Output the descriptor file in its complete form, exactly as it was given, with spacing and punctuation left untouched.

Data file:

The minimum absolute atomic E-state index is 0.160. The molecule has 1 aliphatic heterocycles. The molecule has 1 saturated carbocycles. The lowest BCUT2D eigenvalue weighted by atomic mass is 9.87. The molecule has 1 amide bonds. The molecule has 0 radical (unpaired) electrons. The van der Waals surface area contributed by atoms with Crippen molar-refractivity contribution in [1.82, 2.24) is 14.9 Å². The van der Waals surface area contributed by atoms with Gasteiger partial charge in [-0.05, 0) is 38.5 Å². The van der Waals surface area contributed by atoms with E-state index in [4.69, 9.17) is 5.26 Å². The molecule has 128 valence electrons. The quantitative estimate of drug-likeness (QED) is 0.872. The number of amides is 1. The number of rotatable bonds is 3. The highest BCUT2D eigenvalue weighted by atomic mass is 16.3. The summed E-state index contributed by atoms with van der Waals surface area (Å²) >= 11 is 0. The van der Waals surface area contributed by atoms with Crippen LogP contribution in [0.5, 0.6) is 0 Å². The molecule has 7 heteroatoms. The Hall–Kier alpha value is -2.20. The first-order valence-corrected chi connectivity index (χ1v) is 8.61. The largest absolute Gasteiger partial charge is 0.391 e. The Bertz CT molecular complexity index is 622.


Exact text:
The minimum absolute atomic E-state index is 0.160. The molecule has 1 aliphatic heterocycles. The molecule has 1 saturated carbocycles. The lowest BCUT2D eigenvalue weighted by atomic mass is 9.87. The molecule has 1 amide bonds. The molecule has 0 radical (unpaired) electrons. The van der Waals surface area contributed by atoms with Crippen molar-refractivity contribution in [1.82, 2.24) is 14.9 Å². The van der Waals surface area contributed by atoms with Gasteiger partial charge in [-0.05, 0) is 38.5 Å². The van der Waals surface area contributed by atoms with E-state index in [4.69, 9.17) is 5.26 Å². The molecule has 128 valence electrons. The quantitative estimate of drug-likeness (QED) is 0.872. The number of amides is 1. The number of rotatable bonds is 3. The highest BCUT2D eigenvalue weighted by atomic mass is 16.3. The summed E-state index contributed by atoms with van der Waals surface area (Å²) >= 11 is 0. The van der Waals surface area contributed by atoms with Crippen LogP contribution in [0.5, 0.6) is 0 Å². The molecule has 7 heteroatoms. The Hall–Kier alpha value is -2.20. The first-order valence-corrected chi connectivity index (χ1v) is 8.61. The largest absolute Gasteiger partial charge is 0.391 e. The Bertz CT molecular complexity index is 622.